1 (888) 962 5246 Email Us!

New Drug Dampens Radiculopathy Pain

PALM SPRINGS, California — A new sodium channel blocker, CNV1014802, reduces neuropathic pain from lumbosacral radiculopathy, a phase 2 trial shows.

Patients taking the drug improved by about 1 point on the Pain Intensity Numerical Rating Scale (PINRS), where 0 is no pain and 10 is the greatest possible pain.

“We know we’ve got a very exciting compound,” said first author Simon Tate, PhD, chief scientific officer for the drug’s maker, Convergence Pharmaceuticals, which funded the study.

He presented the findings here at the American Pain Society (APS) 34th Annual Scientific Meeting.

Lumbosacral radiculopathy is common, but no treatment has been approved with this indication. “The failure rate has been huge,” said Edward Michna, MD, director of the Pain Trials Center at Brigham and Women’s Hospital, Boston, Massachusetts, who was not involved in the study.

“It’s surprising that they had significant results,” he told Medscape Medical News. “Nobody else has been able to do that.”

 

Small Molecule

CNV1014802 is a novel, smallmolecule, statedependent sodium channel blocker that exhibits potency and selectivity against the Nav1.7 sodium channel, said Dr. Tate.

Previous research showed that CNV1014802 is well tolerated and can be administered at therapeutic doses, without the need for titration, Dr. Tate.

In this study, he and his colleagues wanted to see whether it could help people with radiculopathy pain from lowback injuries.

They recruited people with these symptoms and gave them a placebo for 14 days, during which time they prohibited other drugs. They eliminated from the study 57 patients who responded favorably to the placebo. After this run-in phase, 82 patients remained.

These patients had been experiencing lumbosacral radiculopathy pain for a median of 36 months. Their median score on the Standardized Evaluation of Neuropathic Pain protocol was 9. A score of 4 or more on this test indicates that low back pain is likely to be radicular.

In addition, they had high scores on the McGill Pain Questionnaire for neuropathic pain descriptors, such as shooting/stabbing pain.

At baseline, their mean pain score was 6 on the PINRS.

Forty-one percent had had surgery for back pain or radiculopathy, and 90% had treated their pain with drugs, mainly aspirin, acetaminophen or nonsteroidal anti-inflammatory drugs (NSAIDs).

“We chose the population very carefully,” said Dr. Tate.

But Dr. Michna thought the definition of radiculopathy in the study was less than ideal. “Not everything that’s radicular is radiculopathy,” he said. “If you don’t define the population well, drugs fail.”

The researchers divided the patients in half. One group continued receiving the placebo for another 22 days while the other group switched to 350 mg of CNV1014802 twice a day.

The researchers allowed only 42% of the patients to take adjunctive treatments, mainly NSAIDs, acetaminophen, and gabapentinoids.

After a 13-day washout period, the patients who had been taking the placebo switched to CNV1014802 and vice versa for another 22 days.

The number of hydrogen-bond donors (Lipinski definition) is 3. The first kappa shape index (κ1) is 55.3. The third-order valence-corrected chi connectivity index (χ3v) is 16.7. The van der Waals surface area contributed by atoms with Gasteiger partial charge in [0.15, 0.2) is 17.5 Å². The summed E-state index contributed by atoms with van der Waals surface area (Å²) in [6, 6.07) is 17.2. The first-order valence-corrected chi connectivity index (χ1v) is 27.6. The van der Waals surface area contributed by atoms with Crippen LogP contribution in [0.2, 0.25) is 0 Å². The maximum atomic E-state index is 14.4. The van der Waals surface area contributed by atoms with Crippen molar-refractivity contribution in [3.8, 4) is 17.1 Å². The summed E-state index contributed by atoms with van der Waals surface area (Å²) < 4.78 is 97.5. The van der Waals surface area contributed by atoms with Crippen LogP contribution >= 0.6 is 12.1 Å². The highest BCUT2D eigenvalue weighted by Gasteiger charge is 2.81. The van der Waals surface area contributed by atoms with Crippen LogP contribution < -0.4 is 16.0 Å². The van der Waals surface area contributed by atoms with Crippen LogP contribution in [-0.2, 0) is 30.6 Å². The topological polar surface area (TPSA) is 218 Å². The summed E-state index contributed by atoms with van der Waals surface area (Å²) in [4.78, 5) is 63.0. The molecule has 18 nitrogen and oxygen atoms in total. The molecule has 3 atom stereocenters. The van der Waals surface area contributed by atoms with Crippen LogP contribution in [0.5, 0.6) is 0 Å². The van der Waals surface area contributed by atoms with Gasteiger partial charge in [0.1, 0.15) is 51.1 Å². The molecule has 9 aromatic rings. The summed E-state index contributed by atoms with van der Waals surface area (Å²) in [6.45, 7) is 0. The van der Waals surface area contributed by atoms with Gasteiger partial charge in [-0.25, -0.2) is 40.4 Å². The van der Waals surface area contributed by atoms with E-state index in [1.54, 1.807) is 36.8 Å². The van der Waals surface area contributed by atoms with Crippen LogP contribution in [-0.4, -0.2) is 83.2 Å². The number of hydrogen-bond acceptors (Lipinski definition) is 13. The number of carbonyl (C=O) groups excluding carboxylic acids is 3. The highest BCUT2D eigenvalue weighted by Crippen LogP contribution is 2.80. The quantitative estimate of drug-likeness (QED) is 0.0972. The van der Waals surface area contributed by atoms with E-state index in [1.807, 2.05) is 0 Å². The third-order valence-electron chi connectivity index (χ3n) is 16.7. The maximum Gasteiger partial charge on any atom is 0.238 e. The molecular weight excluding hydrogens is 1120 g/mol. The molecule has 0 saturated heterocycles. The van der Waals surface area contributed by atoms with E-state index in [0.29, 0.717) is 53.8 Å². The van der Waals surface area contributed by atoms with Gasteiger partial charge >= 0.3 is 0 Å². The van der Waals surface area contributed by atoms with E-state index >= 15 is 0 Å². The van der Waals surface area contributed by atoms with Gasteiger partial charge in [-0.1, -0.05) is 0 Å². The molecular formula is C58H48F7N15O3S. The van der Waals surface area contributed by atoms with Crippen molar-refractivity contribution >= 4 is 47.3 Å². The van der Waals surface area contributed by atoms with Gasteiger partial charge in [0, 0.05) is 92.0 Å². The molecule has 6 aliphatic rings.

Finally, both groups took the placebo for 7 days.

Since some patients dropped out along the way, by the end of the study 79 patients had taken CNV1014802 and 73 had taken the placebo for 22 days.

Both groups of patients felt better after 22 days of placebo or CNV1014802, but the improvement was greater in the CNV1014802 group. The difference was statistically significant and was greater among patients who weren’t allowed to take any other pain relievers.

 

Table 1. Changes on the 11-Point PINRS

Population CNV1014802 Placebo Difference P Value
All randomly assigned patients –0.84 –0.41 –0.43 .0265
Randomly assigned patients not allowed to take adjunctivetreatments –1.06 –0.33 –0.72 .0039

 

The CNV1014802 group also improved more than the placebo group on five other scales. The differences were statistically significant on the Neuropathic Pain Scale and on the Straight Leg Raise test for pain, but only for patients who didn’t get the adjunctive treatment.

The differences on the Oswestry Low Back Disability Questionnaire or the Straight Leg Raise test for angle were not statistically significant, regardless of whether the patients had adjunctive treatment.

The patients taking CNV1014802 had a few more adverse events than the patients taking the placebo, but most of these affected less than 3.5% of the patients.

Table 2. Adverse Events

Endpoint CNV1014802 (%) Placebo (%)
Headache 15.2 6.8
Dizziness 11.4 4.1

 

“Given the diverse sodium channels across the body, the fact their side effect profile was so low is pretty surprising as well,” said Dr. Michna.

Also at the APS meeting, Convergence presented a similar trial of CNV1014802 for trigeminal neuralgia. In this trial, the drug was more effective than placebo with all of the study efficacy endpoints, including measures of pain and global functioning.

Dr. Tate said the company is now planning a phase 2b trial for lumbosacral radiculopathy in which patients take the drug for a longer period.

The study was funded by Convergence Pharmaceuticals. Dr Tate is an employee of Convergence Pharmaceuticals. Dr. Michna has consulted for Pfizer, Purdue Pharma, and Insys Therapeutics.

American Pain Society (APS) 34th Annual Scientific Meeting. Abstracts 387 and 388. Presented May 14, 2015.

 Article by: Laird Harrison, Medscape Medical News